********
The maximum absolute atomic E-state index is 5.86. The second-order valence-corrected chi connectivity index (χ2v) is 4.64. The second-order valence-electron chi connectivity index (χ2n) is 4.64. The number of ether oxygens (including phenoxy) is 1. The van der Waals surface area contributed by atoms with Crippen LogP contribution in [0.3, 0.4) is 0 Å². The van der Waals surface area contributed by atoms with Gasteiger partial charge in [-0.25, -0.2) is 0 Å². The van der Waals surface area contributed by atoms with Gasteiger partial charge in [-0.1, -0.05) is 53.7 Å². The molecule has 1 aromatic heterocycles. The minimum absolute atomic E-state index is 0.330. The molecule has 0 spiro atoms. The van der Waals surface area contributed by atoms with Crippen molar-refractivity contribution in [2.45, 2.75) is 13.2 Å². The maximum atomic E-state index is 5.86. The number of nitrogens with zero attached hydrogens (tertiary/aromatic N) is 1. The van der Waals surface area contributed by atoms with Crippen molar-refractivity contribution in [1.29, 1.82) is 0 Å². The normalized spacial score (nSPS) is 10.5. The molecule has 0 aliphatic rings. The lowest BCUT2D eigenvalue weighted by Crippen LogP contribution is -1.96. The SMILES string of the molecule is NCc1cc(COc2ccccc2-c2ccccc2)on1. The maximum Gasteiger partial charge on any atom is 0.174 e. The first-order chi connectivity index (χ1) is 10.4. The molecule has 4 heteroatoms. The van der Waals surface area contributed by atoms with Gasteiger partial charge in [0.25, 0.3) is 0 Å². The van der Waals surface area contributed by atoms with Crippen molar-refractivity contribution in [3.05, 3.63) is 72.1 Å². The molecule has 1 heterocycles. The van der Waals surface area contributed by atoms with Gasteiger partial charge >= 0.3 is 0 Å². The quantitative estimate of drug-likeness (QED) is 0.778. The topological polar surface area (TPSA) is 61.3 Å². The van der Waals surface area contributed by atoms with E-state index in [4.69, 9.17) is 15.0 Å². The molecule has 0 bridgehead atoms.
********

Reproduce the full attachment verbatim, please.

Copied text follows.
The maximum absolute atomic E-state index is 5.86. The second-order valence-corrected chi connectivity index (χ2v) is 4.64. The second-order valence-electron chi connectivity index (χ2n) is 4.64. The number of ether oxygens (including phenoxy) is 1. The van der Waals surface area contributed by atoms with Crippen LogP contribution in [0.3, 0.4) is 0 Å². The van der Waals surface area contributed by atoms with Gasteiger partial charge in [-0.25, -0.2) is 0 Å². The van der Waals surface area contributed by atoms with Gasteiger partial charge in [-0.1, -0.05) is 53.7 Å². The molecule has 1 aromatic heterocycles. The minimum absolute atomic E-state index is 0.330. The molecule has 0 spiro atoms. The van der Waals surface area contributed by atoms with Crippen molar-refractivity contribution in [2.45, 2.75) is 13.2 Å². The maximum atomic E-state index is 5.86. The number of nitrogens with zero attached hydrogens (tertiary/aromatic N) is 1. The van der Waals surface area contributed by atoms with Crippen molar-refractivity contribution in [1.29, 1.82) is 0 Å². The normalized spacial score (nSPS) is 10.5. The molecule has 0 aliphatic rings. The lowest BCUT2D eigenvalue weighted by Crippen LogP contribution is -1.96. The SMILES string of the molecule is NCc1cc(COc2ccccc2-c2ccccc2)on1. The maximum Gasteiger partial charge on any atom is 0.174 e. The first-order chi connectivity index (χ1) is 10.4. The molecule has 4 heteroatoms. The van der Waals surface area contributed by atoms with Gasteiger partial charge in [0.25, 0.3) is 0 Å². The van der Waals surface area contributed by atoms with Crippen molar-refractivity contribution in [3.05, 3.63) is 72.1 Å². The molecule has 1 heterocycles. The van der Waals surface area contributed by atoms with Gasteiger partial charge >= 0.3 is 0 Å². The quantitative estimate of drug-likeness (QED) is 0.778. The topological polar surface area (TPSA) is 61.3 Å². The van der Waals surface area contributed by atoms with E-state index in [4.69, 9.17) is 15.0 Å². The molecule has 0 bridgehead atoms.